Transom cracks

Discussion in 'Boat Repair Help' started by Rastus, Jun 24, 2007.

  1. Rastus

    Rastus Active Member

    Messages:
    158
    State:
    North Central, Missouri
    I have a late 70's, lowe, 17" bass boat with a rotten transom and cracks on both sides of where the 45hp outboard was. There is bracing running lengthwise with the boat that attaches to bracing running the width of the boat, about a foot in front of the transom. All bracing welds are cracked and was wondering if this is a problem for a professionial to tackle. The folks I bought the boat off of said it would cost $500 for someone to fix.
    After getting the boat home, I took it off the trailer and walked down the toungue and the trailer bent in half. Upon moving the boat I managed to pull the front hook(what looks to be a truck bed tie-down hook) out of the front of the boat.
    The trailer has been totally rebuilt and am now starting on the boat itself.I wouldn't mind just fixing the front hook problem and using the boat for a while with just a trolling motor being as I have two deep cycle marine batteries sitting around here anyways. Then fixing the transom once I have the money or a bunch of time to spare. My welding experience is limited to steel and I don't have the time neccessary to learn to weld alum.
    All thoughts welcome.
     
  2. AwShucks

    AwShucks New Member

    Messages:
    4,532
    State:
    Guthrie, Oklaho
    Your talking two different animals when you speak of aluminum and fiberglass. It should not be difficult to replace a transom in an aluminum boat, but fiberglass takes a special skill and a lot of luck for a novice. The wooden portion of the transom should be sandwiched pieces of plywood, hopefully marine plywood, but regular exterior would work if your willing to replace the transom every three or four years. You will need to have all the cracks in the transom and its support braces welded before you replace the wood. No sense in doing a job half way, even if it means you must wait to save your pennies. There are several guys on the site who is very knowledgeable in this area, and I would recommend you wait for them to post before you take action. It should just be a few hours/days before you have more information than you wanted. LOL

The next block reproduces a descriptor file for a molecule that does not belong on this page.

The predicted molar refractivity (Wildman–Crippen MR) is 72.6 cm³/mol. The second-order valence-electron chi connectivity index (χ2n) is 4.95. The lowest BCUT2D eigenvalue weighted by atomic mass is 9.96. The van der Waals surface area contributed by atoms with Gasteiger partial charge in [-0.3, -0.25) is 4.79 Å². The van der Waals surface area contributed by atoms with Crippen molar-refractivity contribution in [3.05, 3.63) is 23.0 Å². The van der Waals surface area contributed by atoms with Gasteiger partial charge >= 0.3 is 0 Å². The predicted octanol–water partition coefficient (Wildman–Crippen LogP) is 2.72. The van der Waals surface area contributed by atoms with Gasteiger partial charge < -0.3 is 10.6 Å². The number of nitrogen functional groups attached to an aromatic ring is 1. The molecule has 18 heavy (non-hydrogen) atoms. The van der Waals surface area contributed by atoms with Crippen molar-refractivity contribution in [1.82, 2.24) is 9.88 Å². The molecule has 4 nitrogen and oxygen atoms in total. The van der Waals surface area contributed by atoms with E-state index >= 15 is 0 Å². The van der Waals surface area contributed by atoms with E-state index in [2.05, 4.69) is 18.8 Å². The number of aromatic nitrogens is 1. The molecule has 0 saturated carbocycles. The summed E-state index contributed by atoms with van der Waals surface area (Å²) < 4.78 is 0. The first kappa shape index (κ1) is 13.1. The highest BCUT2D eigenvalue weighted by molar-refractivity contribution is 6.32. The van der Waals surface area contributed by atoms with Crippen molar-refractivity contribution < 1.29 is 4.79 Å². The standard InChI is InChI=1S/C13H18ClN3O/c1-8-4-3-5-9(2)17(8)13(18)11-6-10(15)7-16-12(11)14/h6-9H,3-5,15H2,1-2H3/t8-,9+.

3. Mark J

    Mark J New Member

    Messages:
    9,407
    State:
    Four Oaks, NC
    Pictures would help tremedously.:confused2:
     
  4. Rastus

    Rastus Active Member

    Messages:
    158
    State:
    North Central, Missouri
    Thanks for the replys, Boat is an hour away as is scanner and camara, I'll see what I can do next weekend. Looking forward to getting this thing out on the water. Bought it 3-4 yrs ago, saved $$ a yr. built trailer and awesome engine stand one yr., got married and conviced wife to keep boat last year. As with anything, timing is everything. Patience is appreciated.
    Thanks.:big_smile:
     
  5. Rastus

    Rastus Active Member

    Messages:
    158
    State:
    North Central, Missouri
    Awshucks, sorry if I miss lead you within the first post as their is no fiberglass on the boat, only alum. and a really soft spungy rotten stuff that is now a breeding ground for all kinds of fungus. lol
    Thanks.
     
  6. Mark J

    Mark J New Member

    Messages:
    9,407
    State:
    Four Oaks, NC
    Wait a minute!
    You married a woman that you had to convince to let you keep a boat you owned before you married her?

    She wouldn't last long around here. A few things out rank a wife , me being one of them.
     
  7. fish

    fish Active Member

    Messages:
    1,573
    State:
    ChattanoogaTenn
    Brent, I replaced the transome in the boat I use to have and it wasn't too bad a job. I had a few cracks like you are talking about in mine. My boat had pop rivets and was easy to take apart and reassemble. I used solid 8/4 cherry in my transome because that is what I had at the time and it is still holding up good. When you put the wood back in the transome, be sure to seal it before you put it in place. Seal all surfaces and every edge and ends really good and it will last you a long time. It really isn't too much to it but it is some work.
     
  8. nightowl

    nightowl New Member

    Messages:
    84
    State:
    Vicksburg,Mississippi
    AS FAR AS GETING THE TRANSOM WELED, THIS IS WITH OUT A DOUT A PRO'S JOB. BUT AS FAR AS THE PRICE I DONT THINK IT WILL COST YOU THAT MUCH, I WAS THINKING ARROUND $200 OR SO FROM WHAT I AM READING. GOOD LUCK.
     
  9. jtrew

    jtrew New Member

    Messages:
    4,404
    State:
    Little Rock, AR
    I replaced the wood across the transom of my aluminum jonboat with a scrap piece of oak. That's what I had on hand. It's holding up very well.
     
  10. Rastus

    Rastus Active Member

    Messages:
    158
    State:
    North Central, Missouri
    Mark J, as I'm guessing you already know this but, there are three sides to every story. Hers, Mine, and what REALLY happened. Sorry, but the thread is about the boat, not the wife. Thanks for the attention to detail though.
    End of story period. lol